The different types of network authentications

2 months ago

In a world of data breaches, hacking and other cyber threats lurking at every corner, implementing some form of two/multi factor authentication should be a given within your organisation. Given the prevalence of cybercrime, any system that can filter legitimate users from malicious users should be embraced. However, over the years many forms of authentication have been developed. It is becoming increasingly harder to navigate which forms of authentication are right for your business.

Today, we will dive into some of the most popular forms of authentication. We’ll not only look at what types of authentications are out there but also what their strengths and weaknesses are too.

What is authentication?

Authentication is simply the act of adding an extra layer of security onto your accounts. Say in the case your password was leaked, guessed or stolen, a hacker cannot just simply log into your account without authenticating themselves. Thus, stopping any real damage occurring before a hacker even has a chance to get in. Just about anything can be protected with authentication, bank accounts, emails, laptops, social media… the list goes on.

What is Two Factor Authentication?

Authenticator Apps

Perhaps the most popular and safe method of authenticating is using an app. Popular apps include Google Authenticate, Microsoft Authenticator and DUO Mobile. Authenticator apps generally work by prompting you to confirm your login via the app or enter a time-based one-time password/code (TOTP). Authenticator apps are easy to use and accessible to most people with a smartphone. They also generally use a standardised algorithm. This means that just about any authenticator app will work with whichever account you’re looking to protect.

DUO will prompt you when attempting to log in to check that it’s really you


Whilst the most popular and safe method of authenticating, authenticator apps aren’t without their flaws. If you lose your phone or cannot access it again in some way and the proper settings haven’t been configured, it can be a very arduous process to get back into authenticated accounts. This can be avoided by just making sure back-up settings are configured in the app of your choice. Secondly, like everything else in the world of technology, authenticator apps are also subject to security breaches. Just last week, Okta Verify confirmed they suffered a data breach.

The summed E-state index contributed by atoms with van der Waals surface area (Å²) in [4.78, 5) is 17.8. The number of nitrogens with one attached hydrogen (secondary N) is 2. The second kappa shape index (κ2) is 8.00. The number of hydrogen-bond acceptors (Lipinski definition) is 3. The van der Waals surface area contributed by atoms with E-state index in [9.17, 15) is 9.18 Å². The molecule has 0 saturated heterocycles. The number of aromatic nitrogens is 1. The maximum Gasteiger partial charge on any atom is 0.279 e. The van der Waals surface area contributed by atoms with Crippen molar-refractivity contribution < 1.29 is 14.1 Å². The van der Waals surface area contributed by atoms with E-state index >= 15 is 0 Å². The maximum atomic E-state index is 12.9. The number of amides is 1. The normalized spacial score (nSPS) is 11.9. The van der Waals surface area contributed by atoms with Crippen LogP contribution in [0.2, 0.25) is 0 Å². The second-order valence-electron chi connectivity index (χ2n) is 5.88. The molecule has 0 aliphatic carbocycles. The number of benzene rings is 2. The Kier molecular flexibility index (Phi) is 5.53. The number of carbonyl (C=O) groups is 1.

PKI Card

A PKI card, or Public Key Infrastructure card, is another popular authentication tactic. This type of authentication is popular in larger businesses and corporations. A user is given a smart card with a chip that is inserted into their computer. Upon insertion, a pin set by the user is requested as well as the password to the laptop. Even if someone knows the laptops password, if they do not know the pin generally they cannot access files, emails or even the internet.


Whilst sometimes the safest storage for passwords and authentication is actually physical and not digital assets, PKI cards also have cons. PKI cards can be expensive, costing hundreds and sometimes even thousands of dollars per card. They can also easily break, get lost or fall into the wrong hands. Therefore, whilst they’re nifty and can feel safer due to their physicality, PKI cards also come with their own set of issues.

SMS Authentication

Whilst SMS authentication is likely the most widespread and easy form of authentication, majority of tech experts (including us here at Milnsbridge) do not recommend this. SMS authentication works by logging into an account that is protected by two-factor authentication. Upon entering the password, a short code will be texted to you. In turn, you enter this code to verify it is indeed you.

This sounds like it would be a secure way of authenticating, because its your mobile number after all isn’t it?

Not quite, SMS authentication has several flaws:

  • Anyone in person can read these codes from your phone
  • SIM cards can be removed and inserted into another phone, along with your SMS’ and authentication texts
  • Through a series of shady dealings, impersonation and cunningness, it is actually possible for hackers to go to the extent of posing as you to your telco provider and arranging for a replacement SIM to be sent to them, unbeknownst to you. Then, all of your authentication texts can appear on this replacement SIM.
  • Even without having to go to the above effort, due to exposed weaknesses, SMS’ carrying OTP’s (One Time Passcodes) can easily be intercepted.

It is these flaws that makes SMS authentication the most dangerous and vulnerable form of authenticating an account.

IT security should be at the forefront of every business owner’s mind. Human error and the prevalence of cyber attacks are too pervasive to leave security up to chance. Authentication is a relatively painless way to add an extra layer of security to your accounts that are worth protecting. And in a market when you’re spoiled for choice, it is important to know the different types of authentications.

If you’d like to talk more about the ways Managed Security and Managed IT Services can benefit your business, call Milnsbridge today on 1300 300 293.

Let’s get started

Get in touch today and speak with one of our friendly staff. We will take the time to assess your business requirements and provide an obligation-free quote.